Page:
HOUSTON -- Two weeks ago, very few people, if any, around Houston knew who Chris Coste was. But after the past two games, the 36-year-old is becoming a fan favorite.

In front of the second sellout crowd at Minute Maid Park this season, Coste came through in the clutch for the second game in a row, smashing a two-run double in the fifth inning to help the Astros beat the Mets, 5-4, on Friday. The win was Houston's fourth straight, matching a season high, and its 10th in the past 13 games.

"It wasn't the prettiest, but a win is a win," manager Cecil Cooper said. "We got contributions from everybody and they all chipped in. Coste got the big swing, and our defense did a good job for us and shined."

A day after first baseman Lance Berkman was placed on the 15-day disabled list, the Astros knew they would have to turn to Coste to help try and fill the void left by the five-time All-Star for the next two weeks.

In his past two games, Coste has done just that. He hit a game-tying double on Wednesday to help the Astros sweep the Cardinals, and then came through with the go-ahead hit on Friday.

"Obviously, in the long term it's going to be difficult for me to fill a guy like Lance's shoes, but I have to view it as an incredible opportunity for me personally," Coste said. "With both [Darin] Erstad and Lance out, they are forced to put me over there and it's an opportunity nobody saw coming, but I have to do my best to take advantage of it while it lasts."

Starter Mike Hampton (6-7) earned the win but wasn't able to complete the sixth inning. However, he did provide the Astros with a boost at the plate.

With the game tied at 1, Hampton blasted a two-out, two-run home run in the fourth off Mets starter Johan Santana, who a batter earlier had been a strike away from getting out of the inning. After the first two batters of the inning were retired, Jeff Keppinger belted a two-strike double over the head of Mets left fielder Fernando Tatis to keep the inning going and set up Hampton, who hit the first pitch of the at-bat into the second row of the Crawford Boxes.

"Anytime you can get runs off Johan and take advantage of him, you need to do it," Hampton said. "It's just one of those things where I happened to hit the ball off the good part of the bat, and the short porch helped, too. I thought it was probably a little more up than what he wanted, but I was able to stay back long enough to hit his changeup."

Hampton's long ball marked the second time an Astros pitcher has gone deep this season, as Saturday starter Russ Ortiz homered on May 19 at Minute Maid Park against Milwaukee. It was Hampton's first home run since May 8, 2005 -- which came against Houston, while he was with Atlanta -- and the 16th of his career, placing him second among active pitchers behind Carlos Zambrano (19).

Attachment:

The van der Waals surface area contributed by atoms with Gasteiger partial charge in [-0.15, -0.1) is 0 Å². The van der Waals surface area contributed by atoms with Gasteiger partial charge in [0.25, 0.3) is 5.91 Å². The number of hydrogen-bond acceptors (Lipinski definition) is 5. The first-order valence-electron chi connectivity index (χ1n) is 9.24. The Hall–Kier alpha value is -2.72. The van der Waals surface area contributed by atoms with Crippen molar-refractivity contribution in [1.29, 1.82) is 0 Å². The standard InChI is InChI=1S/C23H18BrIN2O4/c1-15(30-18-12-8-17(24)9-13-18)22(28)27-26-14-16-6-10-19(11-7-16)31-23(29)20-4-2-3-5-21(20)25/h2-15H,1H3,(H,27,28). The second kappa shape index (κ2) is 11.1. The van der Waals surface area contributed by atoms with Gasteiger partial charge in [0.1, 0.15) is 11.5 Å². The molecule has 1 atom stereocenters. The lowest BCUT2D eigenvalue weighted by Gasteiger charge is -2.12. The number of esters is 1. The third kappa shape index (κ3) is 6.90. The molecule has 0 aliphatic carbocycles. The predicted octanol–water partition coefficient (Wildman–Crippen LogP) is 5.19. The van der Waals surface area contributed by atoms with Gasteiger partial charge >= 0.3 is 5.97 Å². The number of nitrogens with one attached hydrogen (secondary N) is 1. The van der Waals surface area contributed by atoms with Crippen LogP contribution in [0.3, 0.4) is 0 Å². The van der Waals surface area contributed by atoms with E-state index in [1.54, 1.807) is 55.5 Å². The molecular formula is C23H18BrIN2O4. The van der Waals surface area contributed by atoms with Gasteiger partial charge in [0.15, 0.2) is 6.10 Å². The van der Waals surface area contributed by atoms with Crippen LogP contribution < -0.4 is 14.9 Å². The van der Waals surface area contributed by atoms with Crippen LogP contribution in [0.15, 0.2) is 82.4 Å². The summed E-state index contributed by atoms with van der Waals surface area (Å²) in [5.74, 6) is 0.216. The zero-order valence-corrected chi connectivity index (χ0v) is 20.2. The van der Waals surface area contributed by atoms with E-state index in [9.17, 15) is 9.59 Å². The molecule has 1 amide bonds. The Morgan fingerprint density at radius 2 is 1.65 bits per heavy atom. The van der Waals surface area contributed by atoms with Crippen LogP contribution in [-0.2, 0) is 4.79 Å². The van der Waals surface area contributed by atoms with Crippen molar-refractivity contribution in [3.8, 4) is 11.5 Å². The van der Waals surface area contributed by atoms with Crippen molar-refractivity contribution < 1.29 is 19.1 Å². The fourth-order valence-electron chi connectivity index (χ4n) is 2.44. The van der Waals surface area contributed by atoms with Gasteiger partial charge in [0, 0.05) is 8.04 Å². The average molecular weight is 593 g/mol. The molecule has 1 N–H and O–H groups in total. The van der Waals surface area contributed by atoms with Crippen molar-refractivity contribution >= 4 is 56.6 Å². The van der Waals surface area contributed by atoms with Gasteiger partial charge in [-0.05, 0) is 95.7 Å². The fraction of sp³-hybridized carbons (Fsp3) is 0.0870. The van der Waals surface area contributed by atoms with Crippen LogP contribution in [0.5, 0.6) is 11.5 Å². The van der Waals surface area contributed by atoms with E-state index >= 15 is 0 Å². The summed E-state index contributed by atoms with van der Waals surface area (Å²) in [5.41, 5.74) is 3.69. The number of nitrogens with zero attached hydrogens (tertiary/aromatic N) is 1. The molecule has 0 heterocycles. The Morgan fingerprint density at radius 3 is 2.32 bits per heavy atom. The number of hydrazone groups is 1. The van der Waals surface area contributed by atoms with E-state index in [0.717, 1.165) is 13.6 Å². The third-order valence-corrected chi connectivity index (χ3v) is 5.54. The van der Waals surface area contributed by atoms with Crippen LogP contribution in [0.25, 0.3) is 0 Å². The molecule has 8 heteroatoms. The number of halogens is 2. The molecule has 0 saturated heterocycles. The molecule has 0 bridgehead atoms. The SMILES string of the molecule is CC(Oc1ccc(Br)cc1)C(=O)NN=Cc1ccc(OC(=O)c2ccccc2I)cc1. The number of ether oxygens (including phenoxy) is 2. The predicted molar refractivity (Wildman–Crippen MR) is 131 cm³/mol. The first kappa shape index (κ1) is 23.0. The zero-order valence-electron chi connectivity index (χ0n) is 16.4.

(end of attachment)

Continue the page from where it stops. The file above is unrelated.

On the mound, the left-handed Hampton wasn't as effective, but he left with a one-run lead after tossing 5 2/3 innings, giving up four runs on eight hits and striking out seven.

"I thought Mike pitched OK," Cooper said. "After the first couple of hitters, he got the double-play balls and then got into the second and third and was cruising along. In the sixth, he just started to struggle, and got the one pitch up that led to the home run and he walks the pitcher, but besides that he threw the ball OK."

Houston's two-run advantage following Hampton's home run was short-lived. The Mets scored twice in the fifth with two outs, getting a run-scoring double by Luis Castillo and an RBI single by Jeff Francoeur to tie the game at 3.

Omir Santos homered off Hampton in the sixth to pull the Mets to within 5-4. Houston's bullpen would hold off the Mets over the next three innings.

In the seventh, reliever Alberto Arias was helped out by right fielder Hunter Pence, who preserved a one-run lead by throwing out Francoeur at the plate attempting to score. LaTroy Hawkins worked out of the eighth inning despite allowing two baserunners, and closer Jose Valverde worked a flawless ninth, earning his 11th save of the season.

"It was tough, because Santos hit that home run and you felt like a couple of times we were right there," Francoeur said. "It's one of those things that we could never get that hit."

Santana entered the game with a scoreless streak of 15 innings, and he had dominated the Astros in three career appearances prior to Friday, owning a 0.98 ERA. Houston wasn't fazed, though, and it didn't take long to snap his scoreless streak.

After the Mets scored a run in the first, Carlos Lee broke the Santana barrier in Houston's first at-bat, looping a soft pop fly in between three Mets defenders in left-center field, scoring Kazuo Matsui to tie the game at 1. Lee's single was the third straight in the inning and resulted in his 11th career RBI against Santana.

"We had [Santana] on the ropes a couple of times and let him get away," Cooper said. "But still, I thought we had some good at-bats against him and chipped away."